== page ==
The purpose of this paper is to improve the tactical planning of the stakeholders of the midstream liquefied natural gas (LNG) supply chain, using an optimisation…
The purpose of this paper is to improve the tactical planning of the stakeholders of the midstream liquefied natural gas (LNG) supply chain, using an optimisation approach. The results can contribute to enhance the proactivity on significant investment decisions.
A decision support tool (DST) is proposed to minimise the operational cost of a fleet of vessels. Mixed integer linear programming (MILP) used to perform contract assignment combined with a genetic algorithm solution are the foundations of the DST. The aforementioned methods present a formulation of the maritime transportation problem from the scope of tramp shipping companies.
The validation of the DST through a realistic case study illustrates its potential in generating quantitative data about the cost of the midstream LNG supply chain and the annual operations schedule for a fleet of LNG vessels.
The LNG transportation scenarios included assumptions, which were required for resource reasons, such as omission of stochasticity. Notwithstanding the assumptions made, it is to the authors’ belief that the paper meets its objectives as described above.
Potential practitioners may exploit the results to make informed decisions on the operation of LNG vessels, charter rate quotes and/or redeployment of existing fleet.
The research has a novel approach as it combines the creation of practical management tool, with a comprehensive mathematical modelling, for the midstream LNG supply chain. Quantifying future fleet costs is an alternative approach, which may improve the planning procedure of a tramp shipping company.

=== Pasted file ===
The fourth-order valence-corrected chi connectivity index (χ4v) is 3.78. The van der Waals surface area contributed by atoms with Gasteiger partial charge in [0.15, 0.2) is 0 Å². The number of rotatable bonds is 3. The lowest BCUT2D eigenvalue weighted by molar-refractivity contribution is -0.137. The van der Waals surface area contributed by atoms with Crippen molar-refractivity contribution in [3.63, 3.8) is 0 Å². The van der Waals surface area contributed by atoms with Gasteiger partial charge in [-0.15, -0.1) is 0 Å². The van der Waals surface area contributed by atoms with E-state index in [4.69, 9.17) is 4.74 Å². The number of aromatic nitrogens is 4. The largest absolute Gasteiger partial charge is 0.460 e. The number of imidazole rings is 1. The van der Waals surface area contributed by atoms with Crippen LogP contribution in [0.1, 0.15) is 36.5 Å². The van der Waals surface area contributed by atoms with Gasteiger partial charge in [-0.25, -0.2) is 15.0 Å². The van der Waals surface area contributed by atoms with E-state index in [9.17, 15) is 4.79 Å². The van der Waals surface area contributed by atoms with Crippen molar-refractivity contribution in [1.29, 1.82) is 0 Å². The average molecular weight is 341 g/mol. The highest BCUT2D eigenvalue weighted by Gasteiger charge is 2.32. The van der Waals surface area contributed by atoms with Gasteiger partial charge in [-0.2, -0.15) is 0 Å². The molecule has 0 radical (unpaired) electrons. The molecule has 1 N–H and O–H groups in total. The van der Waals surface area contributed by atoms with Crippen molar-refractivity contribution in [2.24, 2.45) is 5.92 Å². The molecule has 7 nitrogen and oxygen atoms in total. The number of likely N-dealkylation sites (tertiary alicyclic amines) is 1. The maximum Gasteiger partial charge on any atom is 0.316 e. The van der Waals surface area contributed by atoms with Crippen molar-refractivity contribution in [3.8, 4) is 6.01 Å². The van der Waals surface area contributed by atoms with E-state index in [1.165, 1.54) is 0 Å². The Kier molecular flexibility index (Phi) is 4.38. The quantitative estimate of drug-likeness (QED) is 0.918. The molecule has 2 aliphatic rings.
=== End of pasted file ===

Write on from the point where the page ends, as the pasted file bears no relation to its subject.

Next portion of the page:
The development of the current European economic area maritime cabotage market occurred when, at a policy level, the European Union forced the opening of its member-states…
The development of the current European economic area maritime cabotage market occurred when, at a policy level, the European Union forced the opening of its member-states cabotage markets to Community shipowners and extended this openness, in 1997, to the european free trade area countries. A two-tier cabotage market emerged, where a European economic area legislative framework co-exists with the legislative acts of each member-state. With such a unique background, this paper aims to investigate both the European economic area member-states and the rest of the world cabotage regimes and identify a list of reasons and policy measures used to implement cabotage policies.
By means of a desk research methodological approach, this paper analyses, from a geographical perspective, different countries’ cabotage policies and classifies them, and identifies in a systematically way a set of reasons and policy instruments that support each of chosen policies approach.
The outcome indicates that only a few countries promote free liberalised cabotage services and that most countries favour protectionist cabotage policies, whose governments can control the number of foreign vessels participating in these trades. Cabotage regimes have been categorised and the reasons behind both policies and respective policy instruments have been identified.
Quite often, researchers only focus on the cabotage policies of the European economic area countries, the USA, Australia, Japan and South Korea. This paper value rests on its ability to incorporate cabotage policies from other African, Asian and Latin American countries and to update existing information on the subject. Overall, this paper paves the way to broaden the cabotage knowledge.